Infectious disease experts say COVID-positive essential workers should be subject to tougher questioning when being interviewed by contact tracers and made to hand over banking and phone GPS records to check on their movements.
Victoria's contact tracing system faced scrutiny again this week after it emerged that a Melbourne truck driver, who unwittingly sparked a coronavirus outbreak in Kilmore, also spread the virus to Shepparton after failing to initially disclose all of his movements to contact tracers.
People queue for coronavirus testing at Shepparton Showgrounds. Credit:Simon Schluter
A cleaner, who seeded an outbreak at the Butcher Club in Chadstone – which has infected at least 38 people so far – also failed to disclose to contact tracers during interviews that she had worked at the store.
A Victorian contact tracer, who spoke on condition of anonymity, said most people were honest about their movements. However, in her experience, some people lied, provided false information, had verbally abused her and even refused to cooperate entirely with the contact tracing process.
“It can be really hard, some people you can just tell they aren’t telling the truth,” she said.
“I’ve been told to ‘shut up’ or to ask better questions. Some people have given me details of cafes that don't exist so you’re Googling the name of the cafe or restaurant while you're on the phone to them to check it and you say you can’t find it and then they get angry at you for questioning them about it."
The truck driver, who is connected to the Chadstone cluster via a family member, travelled from Melbourne into regional Victoria with a valid work permit. He breached rules including dining out and shopping at Bunnings. His conduct is now under investigation by police.
Infectious diseases physician and microbiologist Peter Collignon believes Victorian health authorities should be doing more to interrogate the facts behind evidence given in contact tracing.
His view is that all essential workers who test positive to the virus should have their phone and credit card records examined by health officials for the seven days prior to their interview.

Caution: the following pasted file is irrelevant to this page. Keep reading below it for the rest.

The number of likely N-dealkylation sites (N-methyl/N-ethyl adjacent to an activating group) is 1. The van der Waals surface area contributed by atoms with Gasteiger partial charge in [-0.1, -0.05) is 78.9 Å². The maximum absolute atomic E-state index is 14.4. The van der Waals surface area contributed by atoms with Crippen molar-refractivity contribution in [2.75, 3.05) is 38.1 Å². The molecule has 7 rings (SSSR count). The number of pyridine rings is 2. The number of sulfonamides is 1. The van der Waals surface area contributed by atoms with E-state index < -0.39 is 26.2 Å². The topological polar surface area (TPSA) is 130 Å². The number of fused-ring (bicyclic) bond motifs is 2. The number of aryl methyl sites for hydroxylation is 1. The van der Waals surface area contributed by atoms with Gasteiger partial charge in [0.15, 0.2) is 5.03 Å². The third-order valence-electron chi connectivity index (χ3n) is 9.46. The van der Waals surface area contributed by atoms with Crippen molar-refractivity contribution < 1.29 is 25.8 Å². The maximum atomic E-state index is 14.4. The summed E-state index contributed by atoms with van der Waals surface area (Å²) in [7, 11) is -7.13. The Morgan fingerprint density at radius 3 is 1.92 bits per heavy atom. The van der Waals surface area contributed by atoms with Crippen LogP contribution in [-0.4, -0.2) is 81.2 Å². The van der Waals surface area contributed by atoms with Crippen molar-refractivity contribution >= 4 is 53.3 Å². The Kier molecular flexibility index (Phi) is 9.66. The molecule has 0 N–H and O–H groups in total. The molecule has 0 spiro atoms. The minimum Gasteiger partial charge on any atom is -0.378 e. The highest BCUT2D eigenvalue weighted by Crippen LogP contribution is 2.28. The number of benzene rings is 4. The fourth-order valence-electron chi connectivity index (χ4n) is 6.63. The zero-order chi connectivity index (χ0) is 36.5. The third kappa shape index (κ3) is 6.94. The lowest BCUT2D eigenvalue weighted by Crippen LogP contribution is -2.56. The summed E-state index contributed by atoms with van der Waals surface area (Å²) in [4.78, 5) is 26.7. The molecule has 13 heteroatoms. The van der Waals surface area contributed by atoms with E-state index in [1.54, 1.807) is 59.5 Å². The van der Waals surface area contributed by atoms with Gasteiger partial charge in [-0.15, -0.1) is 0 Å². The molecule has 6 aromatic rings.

"They are exposed to [many] more people than the average person and they are likely to be infectious in the days before they show symptoms," Professor Collignon said.
“It has to be a real balancing act between privacy and surveillance. But it strikes me that if you’ve got a definite infection and you're a public health risk we need to have a better handle on where people have been and and gone."
Ethicist Leslie Cannold said the idea of seizing a person's phone records for contact tracing posed an ethical dilemma, raising important questions about people's civil liberties versus the collective-wellbeing of others.
"There are ethics on both sides of this," Dr Cannold said. "It is both important to care about public health and also to protect people's human rights, but in this dilemma we now face with COVID those things are no longer possible to be done at the same time. We have to actually take from one to add to the pile of the other."
University of South Australia epidemiologist Adrian Esterman said “public health trumped privacy in this circumstance”.
However, he said the use of such private information should be restricted to contact tracing purposes.
“People should be given very strong privacy guarantees before handing over their information that the only thing that would be looked at is their location data and it would not be passed on to any third parties,” Professor Esterman said.
Deakin University epidemiology chair Catherine Bennett, however, was not convinced.
She suggested the focus should be on maintaining a robust approach to outbreak management, which includes isolating contacts of positive cases as well as their close contacts.
"If you isolate the contacts of close contacts then you’ve got fewer people you are relying on for that really detailed information to contain the virus," she said.
Professor Bennett said it was also important people felt they could safely disclose their movements without judgment to get ahead of the virus, not punish people for breaking the law.
"Given the confidentiality, I do agree that the possibility of being fined rises with failure to make full disclosure," she said.
"There is a very real challenge around getting the balance right between making it a grilling versus working with people and encouraging them to talk through their movements in a way that helps them remember. If you disclose where you’ve been, everybody wins in that situation.”
Victorian Chief Health Officer Brett Sutton said on Thursday he could request “almost anything” for the purpose of determining public health risk, and would consider using those powers if people weren’t being truthful with contact tracers.
"We rely on people to tell the truth," he said. “If there is any doubt about the full account that people are giving, there are powers in the Public Health and Wellbeing Act for me to demand information for the purpose of assessing a public health risk. I will consider that in circumstances where that might not be forthcoming.”
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